To Hollywood, “reboot” and “remake” are four-letter words.
Or, at least, it appears that way when filmmakers and stars alike bend over backward to describe their projects as anything other than a “reboot” or “remake.” Instead, they use words like “revisit” and “reimagining.” The movie site Indiewire even argued for “rebirth.”
An exception that proves this rule is the team behind the new “Vacation” movie: Writer/directors John Francis Daley and Jonathan M. Goldstein view reboot as a fairly innocent term; “remake” was the label they feared.
“That was definitely a word that we have tried to be very clear that we are not,” Goldstein said in a phone interview. “This is not trying to replicate or do over what Chevy Chase did in 1983.”
Daley added, “As long as it’s really funny, people aren’t going to be quite as concerned with the technical aspects of whether or not it’s a reboot, remake or sequel.”
In the film, which opened Tuesday night, Ed Helms plays a grown-up Rusty Griswold, who, like his father before him, attempts a wholesome family road trip to the Walley World theme park, but shenanigans confound his good intentions at every turn.
The “Vacation” franchise is particularly well-suited for a reboot given its own wink-and-nod casting history for the Griswold children. The heads of the family were always played by Chase and Beverly D’Angelo, a thread that continues with the new film. But the role of Rusty has been played by a different actor with each entry: Anthony Michael Hall in “National Lampoon’s Vacation” (1983), Jason Lively in “European Vacation” (1985), Johnny Galecki in “Christmas Vacation” (1989) and Ethan Embry in “Vegas Vacation” (1997).
This turnover provided some creative leeway for Daley and Goldstein. No fan could cry foul at continuing the Griswold story while also recasting the characters, because it has already been done. Their film is essentially both a sequel and a reboot.
Still, Daley and Goldstein pre-emptively addressed any audience skepticism:
“We made sure to include a slightly meta-conversation that Rusty has with the Griswolds where he assures them that this is going to be different from the original ‘Vacation,’” Daley said.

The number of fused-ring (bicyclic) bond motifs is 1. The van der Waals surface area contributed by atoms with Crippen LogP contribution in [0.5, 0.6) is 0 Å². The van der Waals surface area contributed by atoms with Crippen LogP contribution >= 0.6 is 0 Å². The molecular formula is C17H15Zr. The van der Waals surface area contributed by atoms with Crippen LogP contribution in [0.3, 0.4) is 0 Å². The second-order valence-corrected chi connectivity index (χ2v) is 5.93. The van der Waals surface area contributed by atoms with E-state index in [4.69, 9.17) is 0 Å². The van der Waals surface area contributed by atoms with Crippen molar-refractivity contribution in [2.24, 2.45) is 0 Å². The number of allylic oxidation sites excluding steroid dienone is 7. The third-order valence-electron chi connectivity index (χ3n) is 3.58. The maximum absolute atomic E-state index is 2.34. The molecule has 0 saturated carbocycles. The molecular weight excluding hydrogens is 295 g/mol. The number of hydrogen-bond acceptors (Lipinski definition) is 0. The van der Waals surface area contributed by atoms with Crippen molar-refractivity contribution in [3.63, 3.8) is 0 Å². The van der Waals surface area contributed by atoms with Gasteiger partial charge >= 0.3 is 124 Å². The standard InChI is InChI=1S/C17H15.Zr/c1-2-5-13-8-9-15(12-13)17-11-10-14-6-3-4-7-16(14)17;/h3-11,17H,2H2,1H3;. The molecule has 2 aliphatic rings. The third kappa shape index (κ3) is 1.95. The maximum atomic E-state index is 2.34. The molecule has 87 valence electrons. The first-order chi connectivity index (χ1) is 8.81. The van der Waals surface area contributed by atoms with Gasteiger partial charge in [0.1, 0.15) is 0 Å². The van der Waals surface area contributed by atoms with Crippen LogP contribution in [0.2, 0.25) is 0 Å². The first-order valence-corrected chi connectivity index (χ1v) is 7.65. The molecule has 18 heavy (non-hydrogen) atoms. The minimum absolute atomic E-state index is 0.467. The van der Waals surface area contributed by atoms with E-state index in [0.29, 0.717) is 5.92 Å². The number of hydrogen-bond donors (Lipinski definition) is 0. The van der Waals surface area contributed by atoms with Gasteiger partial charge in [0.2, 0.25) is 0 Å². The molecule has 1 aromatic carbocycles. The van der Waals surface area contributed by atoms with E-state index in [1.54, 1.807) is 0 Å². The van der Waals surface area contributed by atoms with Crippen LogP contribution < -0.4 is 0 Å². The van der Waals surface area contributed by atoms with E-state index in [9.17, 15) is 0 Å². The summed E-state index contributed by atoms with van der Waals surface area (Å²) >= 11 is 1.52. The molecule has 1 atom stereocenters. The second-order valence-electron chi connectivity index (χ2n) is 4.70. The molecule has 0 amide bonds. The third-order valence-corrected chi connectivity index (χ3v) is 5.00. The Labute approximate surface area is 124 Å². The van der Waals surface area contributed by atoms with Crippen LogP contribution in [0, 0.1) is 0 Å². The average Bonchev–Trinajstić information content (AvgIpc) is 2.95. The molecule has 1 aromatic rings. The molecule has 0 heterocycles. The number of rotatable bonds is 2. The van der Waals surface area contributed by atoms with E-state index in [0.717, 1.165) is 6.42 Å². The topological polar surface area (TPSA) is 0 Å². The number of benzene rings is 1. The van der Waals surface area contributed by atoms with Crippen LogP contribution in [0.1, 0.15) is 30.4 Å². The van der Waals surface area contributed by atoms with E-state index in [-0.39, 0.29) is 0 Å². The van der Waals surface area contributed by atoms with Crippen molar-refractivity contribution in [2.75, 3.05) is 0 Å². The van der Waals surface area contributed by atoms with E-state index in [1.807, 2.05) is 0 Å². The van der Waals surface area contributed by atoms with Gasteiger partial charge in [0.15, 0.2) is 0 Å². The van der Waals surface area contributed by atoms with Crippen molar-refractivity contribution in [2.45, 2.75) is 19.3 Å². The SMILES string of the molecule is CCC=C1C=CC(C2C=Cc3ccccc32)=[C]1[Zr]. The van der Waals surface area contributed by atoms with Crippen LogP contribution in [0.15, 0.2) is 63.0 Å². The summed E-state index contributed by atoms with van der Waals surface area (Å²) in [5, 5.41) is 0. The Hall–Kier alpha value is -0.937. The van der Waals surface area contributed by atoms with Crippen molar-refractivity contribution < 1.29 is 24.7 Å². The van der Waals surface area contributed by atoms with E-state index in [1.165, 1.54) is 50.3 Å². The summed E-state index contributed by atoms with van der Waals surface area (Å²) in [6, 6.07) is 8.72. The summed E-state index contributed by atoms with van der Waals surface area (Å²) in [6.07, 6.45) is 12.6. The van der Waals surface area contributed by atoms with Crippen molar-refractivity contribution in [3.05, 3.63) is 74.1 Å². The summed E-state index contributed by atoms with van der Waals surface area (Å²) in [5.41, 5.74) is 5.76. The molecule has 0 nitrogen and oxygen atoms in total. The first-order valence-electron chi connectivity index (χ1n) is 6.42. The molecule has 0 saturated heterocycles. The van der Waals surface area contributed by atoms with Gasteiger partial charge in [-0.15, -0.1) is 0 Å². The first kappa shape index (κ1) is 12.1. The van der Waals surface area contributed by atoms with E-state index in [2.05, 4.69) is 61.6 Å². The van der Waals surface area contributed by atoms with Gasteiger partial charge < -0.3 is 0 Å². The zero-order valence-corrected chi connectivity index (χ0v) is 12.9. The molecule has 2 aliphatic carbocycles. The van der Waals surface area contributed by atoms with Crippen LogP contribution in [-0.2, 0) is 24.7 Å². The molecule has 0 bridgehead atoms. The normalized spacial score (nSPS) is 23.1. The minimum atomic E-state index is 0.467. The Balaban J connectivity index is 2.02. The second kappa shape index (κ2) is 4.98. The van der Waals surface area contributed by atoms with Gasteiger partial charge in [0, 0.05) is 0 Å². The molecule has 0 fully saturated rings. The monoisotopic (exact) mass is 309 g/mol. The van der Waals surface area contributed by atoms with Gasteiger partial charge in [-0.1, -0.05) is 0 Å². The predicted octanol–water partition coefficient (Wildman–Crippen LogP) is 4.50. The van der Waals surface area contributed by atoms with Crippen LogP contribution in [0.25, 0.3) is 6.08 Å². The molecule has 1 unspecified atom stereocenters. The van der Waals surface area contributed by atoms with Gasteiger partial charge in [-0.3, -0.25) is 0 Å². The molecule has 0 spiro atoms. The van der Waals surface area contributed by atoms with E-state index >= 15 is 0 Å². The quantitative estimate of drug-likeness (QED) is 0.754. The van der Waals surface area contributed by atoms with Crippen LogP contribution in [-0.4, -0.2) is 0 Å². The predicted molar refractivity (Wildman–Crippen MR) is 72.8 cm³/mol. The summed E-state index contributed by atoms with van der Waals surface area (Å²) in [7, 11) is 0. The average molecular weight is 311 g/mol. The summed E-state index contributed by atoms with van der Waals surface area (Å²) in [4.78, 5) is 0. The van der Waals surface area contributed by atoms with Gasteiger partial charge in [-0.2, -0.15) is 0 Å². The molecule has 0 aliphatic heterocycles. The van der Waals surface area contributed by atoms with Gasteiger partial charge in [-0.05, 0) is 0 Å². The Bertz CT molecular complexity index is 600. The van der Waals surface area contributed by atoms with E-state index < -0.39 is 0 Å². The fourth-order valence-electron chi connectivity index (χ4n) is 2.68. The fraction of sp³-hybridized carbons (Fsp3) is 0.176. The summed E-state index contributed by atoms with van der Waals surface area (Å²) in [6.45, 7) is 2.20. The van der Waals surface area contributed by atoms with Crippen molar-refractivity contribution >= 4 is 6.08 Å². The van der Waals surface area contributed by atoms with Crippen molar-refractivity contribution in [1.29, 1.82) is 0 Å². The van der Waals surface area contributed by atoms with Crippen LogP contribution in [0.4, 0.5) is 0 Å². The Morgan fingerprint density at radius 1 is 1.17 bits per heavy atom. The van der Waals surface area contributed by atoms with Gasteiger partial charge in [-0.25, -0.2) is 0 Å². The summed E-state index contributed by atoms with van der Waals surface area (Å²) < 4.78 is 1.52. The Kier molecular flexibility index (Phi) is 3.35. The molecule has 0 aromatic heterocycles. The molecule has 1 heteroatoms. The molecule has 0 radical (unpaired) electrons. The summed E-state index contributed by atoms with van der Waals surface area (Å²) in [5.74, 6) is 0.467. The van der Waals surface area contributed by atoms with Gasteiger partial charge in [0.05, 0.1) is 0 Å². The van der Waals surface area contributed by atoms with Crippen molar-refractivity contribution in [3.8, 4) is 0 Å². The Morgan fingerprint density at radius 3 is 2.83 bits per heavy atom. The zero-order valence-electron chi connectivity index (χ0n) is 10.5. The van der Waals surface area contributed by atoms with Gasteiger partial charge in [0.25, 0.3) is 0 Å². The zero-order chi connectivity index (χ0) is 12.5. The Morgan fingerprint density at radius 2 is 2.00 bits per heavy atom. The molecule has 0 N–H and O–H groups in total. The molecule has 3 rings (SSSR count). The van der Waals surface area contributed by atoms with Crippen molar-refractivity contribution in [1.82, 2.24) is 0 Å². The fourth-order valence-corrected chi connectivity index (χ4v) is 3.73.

Goldstein thought of it as a conversation with the audience. “We know what you’re thinking, but give us a chance.”
Reboot, remake, revisit. In the end, is there a difference? Perhaps this handy guide will help you parse the jargon (or just increase the debate).
Definition: If the last film was a financial success, don’t rock the boat. Add a number/letter/subtitle on the end of the original title to suggest this one is bigger and better.
Examples: “Avengers: Age of Ultron,” “Magic Mike XXL,” “Pitch Perfect 2” and, due Friday, “Mission: Impossible — Rogue Nation.”
Definition: Telling the exact same story as the original, with modern gadgets.
Definition: Trying to recapture the glory of a dormant franchise.
Definition: It’s really the same thing as a reboot.
Example(s): “Mad Max: Fury Road.” While promoting the film earlier this year, director George Miller and star Tom Hardy insisted it be called a revisit.
Definition: Acknowledges only the cherished entries in the franchise and ignores the others.
Examples: According to David Ellison, producer of the recent “Terminator: Genisys,” it “is not a remake; it’s not a reboot; it’s not a sequel — it’s really a reimagining based on the Cameron source material.” Best that we all forget “Terminator 3: Rise of the Machines” (2003) and “Terminator Salvation” (2009).
“Jurassic World” also falls in this category. Even as early as the fall of 2013, director Colin Trevorrow hesitated to use the word “reboot” while also saying goodbye to continuity from “The Lost World” (1997) and “Jurassic Park III” (2001).
Definition: New cast, same origin story. Needed when the previous entry is perceived to have failed creatively or financially. Skating by on brand recognition.
Examples: “Fantastic Four” (due in August) and “The Transporter Refueled” (set for September).
Definition: Altering the continuity order of a franchise, to the edge of all logical sense.
Examples: The “Fast and the Furious” films. “Fast & Furious” (2009), “Fast Five” (2011) and “Fast & Furious 6” (2013) all take place before the events in “The Fast and the Furious: Tokyo Drift” (which came out in 2006 and was the third film in the series). But “Furious 7,” which came out in April, takes place afterward. Not confusing at all.